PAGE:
“All of us must make our own way, exploring some of the most universally shared experiences while also navigating a solitude that makes us feel as if we are the first to set foot in uncharted regions.” – Brené Brown, Rising Strong.
I’m pictured here with my son, at the beach on a family holiday.
Don’t be fooled - at this point in time motherhood looked like a big, dark, looming wave that was about to engulf me. Unlike other holidays, there was barely any planning for this trip.
I’d phoned my staff just a couple of days prior and explained I needed to take a break, immediately. I took two weeks off work and cautiously started to take antidepressants for postnatal depression.
This is a photo of me on the brink of wondering who on earth I was, feeling completely disconnected, and scared shitless that I was totally disintegrating on the inside.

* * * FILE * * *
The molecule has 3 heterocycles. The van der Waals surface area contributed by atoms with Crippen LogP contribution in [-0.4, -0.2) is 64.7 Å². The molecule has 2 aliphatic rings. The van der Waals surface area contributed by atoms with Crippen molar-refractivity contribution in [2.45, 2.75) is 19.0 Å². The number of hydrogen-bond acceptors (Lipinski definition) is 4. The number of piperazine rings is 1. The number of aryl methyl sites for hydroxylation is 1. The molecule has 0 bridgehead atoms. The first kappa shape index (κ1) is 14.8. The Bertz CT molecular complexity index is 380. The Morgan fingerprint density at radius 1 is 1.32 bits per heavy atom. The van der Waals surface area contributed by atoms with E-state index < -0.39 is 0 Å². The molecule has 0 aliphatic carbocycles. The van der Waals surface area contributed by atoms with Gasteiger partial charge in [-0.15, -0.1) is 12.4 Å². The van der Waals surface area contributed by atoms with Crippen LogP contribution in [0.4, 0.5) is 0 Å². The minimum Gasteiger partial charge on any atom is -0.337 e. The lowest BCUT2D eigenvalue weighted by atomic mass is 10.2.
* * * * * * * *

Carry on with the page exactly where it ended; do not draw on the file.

In the nervous lead-up to my son’s due date I drew strength and courage from reminding myself (and being reminded by many others), that the countless women who’d given birth before me meant that I’d be able to do it too; that the countless women who’d successfully breastfed/ nurtured/ soothed/ clothed/ bathed/ sheltered/ loved unconditionally/ counselled/ lead/ consoled/ raised their well-adjusted children before me meant that I could do it too.
Yet there were many times I felt completely alone and very much out of my depth. Oh, the overwhelm that a cute and cuddly baby can generate.
I recently received a message from a mother who suggested that some of the “bad stories” shared by my project Little Tsunami might scare off other mums, and that showing both sides of the motherhood coin could be a better approach.
My concern is – particularly for first pregnancies and births – that the polite code of silence surrounding what should and should not be shared with expectant mums does not benefit and support them in the long run.